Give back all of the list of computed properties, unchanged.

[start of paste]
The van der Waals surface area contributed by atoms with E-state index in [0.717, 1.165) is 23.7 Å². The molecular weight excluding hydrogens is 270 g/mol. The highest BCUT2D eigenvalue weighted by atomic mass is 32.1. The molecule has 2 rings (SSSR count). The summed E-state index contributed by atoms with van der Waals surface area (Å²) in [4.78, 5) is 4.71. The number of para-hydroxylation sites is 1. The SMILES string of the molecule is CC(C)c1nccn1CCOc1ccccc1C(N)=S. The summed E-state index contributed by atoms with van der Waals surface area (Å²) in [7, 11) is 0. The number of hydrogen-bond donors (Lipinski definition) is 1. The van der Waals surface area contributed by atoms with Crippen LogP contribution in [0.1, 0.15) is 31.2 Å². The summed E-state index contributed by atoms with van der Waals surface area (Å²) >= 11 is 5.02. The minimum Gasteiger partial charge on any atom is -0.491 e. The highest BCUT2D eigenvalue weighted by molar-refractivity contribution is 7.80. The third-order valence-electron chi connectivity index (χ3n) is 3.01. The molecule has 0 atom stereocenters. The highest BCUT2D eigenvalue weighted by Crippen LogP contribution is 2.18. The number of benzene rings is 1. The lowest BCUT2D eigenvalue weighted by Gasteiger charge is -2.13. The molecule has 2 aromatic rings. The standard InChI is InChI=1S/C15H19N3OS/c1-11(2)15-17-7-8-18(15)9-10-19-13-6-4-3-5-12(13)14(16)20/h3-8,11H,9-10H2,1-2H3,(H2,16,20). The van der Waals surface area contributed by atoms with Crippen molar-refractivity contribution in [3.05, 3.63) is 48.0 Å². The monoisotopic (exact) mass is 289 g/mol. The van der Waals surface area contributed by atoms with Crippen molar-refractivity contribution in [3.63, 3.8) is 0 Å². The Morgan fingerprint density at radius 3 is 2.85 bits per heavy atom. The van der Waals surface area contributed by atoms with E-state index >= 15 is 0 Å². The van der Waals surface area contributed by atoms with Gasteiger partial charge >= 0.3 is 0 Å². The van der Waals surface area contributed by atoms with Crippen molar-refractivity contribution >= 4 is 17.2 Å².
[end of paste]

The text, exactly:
The van der Waals surface area contributed by atoms with E-state index in [0.717, 1.165) is 23.7 Å². The molecular weight excluding hydrogens is 270 g/mol. The highest BCUT2D eigenvalue weighted by atomic mass is 32.1. The molecule has 2 rings (SSSR count). The summed E-state index contributed by atoms with van der Waals surface area (Å²) in [4.78, 5) is 4.71. The number of para-hydroxylation sites is 1. The SMILES string of the molecule is CC(C)c1nccn1CCOc1ccccc1C(N)=S. The summed E-state index contributed by atoms with van der Waals surface area (Å²) in [7, 11) is 0. The number of hydrogen-bond donors (Lipinski definition) is 1. The van der Waals surface area contributed by atoms with Crippen LogP contribution in [0.1, 0.15) is 31.2 Å². The summed E-state index contributed by atoms with van der Waals surface area (Å²) >= 11 is 5.02. The minimum Gasteiger partial charge on any atom is -0.491 e. The highest BCUT2D eigenvalue weighted by molar-refractivity contribution is 7.80. The third-order valence-electron chi connectivity index (χ3n) is 3.01. The molecule has 0 atom stereocenters. The highest BCUT2D eigenvalue weighted by Crippen LogP contribution is 2.18. The number of benzene rings is 1. The lowest BCUT2D eigenvalue weighted by Gasteiger charge is -2.13. The molecule has 2 aromatic rings. The standard InChI is InChI=1S/C15H19N3OS/c1-11(2)15-17-7-8-18(15)9-10-19-13-6-4-3-5-12(13)14(16)20/h3-8,11H,9-10H2,1-2H3,(H2,16,20). The van der Waals surface area contributed by atoms with Crippen molar-refractivity contribution in [3.05, 3.63) is 48.0 Å². The monoisotopic (exact) mass is 289 g/mol. The van der Waals surface area contributed by atoms with Crippen molar-refractivity contribution in [3.63, 3.8) is 0 Å². The Morgan fingerprint density at radius 3 is 2.85 bits per heavy atom. The van der Waals surface area contributed by atoms with E-state index >= 15 is 0 Å². The van der Waals surface area contributed by atoms with Gasteiger partial charge >= 0.3 is 0 Å². The van der Waals surface area contributed by atoms with Crippen molar-refractivity contribution >= 4 is 17.2 Å².